Getting informed about alcohol dependency
To begin with, it’s important to get informed about alcohol dependency to understand just why you or someone you love are turning to alcohol. Read our article to familiarise yourself with the symptoms of alcohol addiction.
How to get help with a drinking problem
Alcohol is so ingrained into Australian society and culture that those with a drinking problem may not even realise it, or maybe in denial. Whereas alcohol may have been a part of socialising for enjoyment, it now becomes a tool used to avoid issues, mask pain or suffering or relieve social anxiety. If you have recognised that you may have a drinking problem, this is a positive step forward in the right direction. It can take a huge amount of courage to take the first step in deciding you need treatment. The sooner you fully confront the issue, the sooner you can get help with a drinking problem and start out on the road to recovery.
Whatever treatment route you choose, support is crucial. The quickest way to get help is to voice your concerns with a trusted friend, family member, or health professional.
But in order to embrace either a healthy relationship with alcohol and/or an alcohol-free life, you need to face the underlying causes behind your alcohol dependency, which means learning healthier coping strategies. At Palladium Private, we enable people to firstly to be aware of and then understand their underlying issues. Secondly, we provide and help entrench coping mechanisms that the person can apply instead of utilising alcohol to cope with. As the person goes through life and is faced with adversity, they are equipped with new methods to help overcome any pain or suffering, without needing to turn to alcohol to cope.
How to get help for loved ones with a drinking problem
As alcohol is such an accepted and natural way to socialise, many alcoholics mask their symptoms and rationalise potential harmful behaviours. It can be particularly difficult trying to confront someone with alcohol dependency, but the best place to start is by having an open, honest conversation.
Approach your loved one when they are sober and in a stable, calm state of mind. Always reassure the person that they are loved by friends and family. Rather than accusing them or becoming threatening, try to voice your concerns from a place of love, and remain calm at all times.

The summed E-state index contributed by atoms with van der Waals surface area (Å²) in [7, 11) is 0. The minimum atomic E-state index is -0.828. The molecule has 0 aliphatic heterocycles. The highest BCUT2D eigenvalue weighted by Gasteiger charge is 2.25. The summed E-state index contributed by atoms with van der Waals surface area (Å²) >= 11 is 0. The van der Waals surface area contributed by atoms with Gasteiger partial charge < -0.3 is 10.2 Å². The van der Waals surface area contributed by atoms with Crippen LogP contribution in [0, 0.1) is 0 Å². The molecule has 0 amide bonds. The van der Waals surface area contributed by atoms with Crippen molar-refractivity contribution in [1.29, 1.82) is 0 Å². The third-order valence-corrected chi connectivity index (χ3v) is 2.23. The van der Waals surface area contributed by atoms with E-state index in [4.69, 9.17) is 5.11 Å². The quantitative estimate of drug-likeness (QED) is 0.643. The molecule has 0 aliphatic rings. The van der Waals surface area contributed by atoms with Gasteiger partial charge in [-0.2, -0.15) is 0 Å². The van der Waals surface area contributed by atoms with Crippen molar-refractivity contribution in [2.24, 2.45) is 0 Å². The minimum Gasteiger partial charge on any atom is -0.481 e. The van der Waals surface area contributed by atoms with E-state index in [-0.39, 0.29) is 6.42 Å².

Mention that you may be worried about them as you believe that drinking may be playing too big of a role in their lives. Try to have specific examples on hand of when drinking may have interfered with their lives including their work, or their relationships with friends and family.
You may not have success the first time you open up the conversation, but it’s important that the person feels loved and is aware that there is help available. Be aware of treatment options before your chat, so you can discuss them if needed. Ideally, you should explore treatment options and decide on what outcome you want to achieve from the discussion before you begin.
What does an effective treatment plan look like?
At Palladium Private, we arm alcohol dependants will the tools to better manage with stressors in their lives, making them less likely to turn to alcohol. We provide a set of coping mechanisms that can be used to break the cycle of dependence permanently.
We cannot change what happens to you in life, but we can teach you how to respond to events in a healthy way, which will cut off negative cycles of behaviour like alcohol dependency.
Our programs offer treatments that create long-lasting changes because our therapies go right to the root of the problem.
To find out more about our treatments and to get help with a drinking problem, contact us today to get started on the road to recovery.
Program Director & Psychologist
Emanuele has a compassionate approach to clients’ struggles, in order to promote awareness and initiate together the transformative process. His treatment approaches range from Gestalt, Emotionally Focused Therapy, Dialectical and Cognitive Behaviour Therapy, EMDR, ACT, Neuropsychotherapy, Sensorymotor Psychotherapy and Cape Cod Model for Couple Therapy.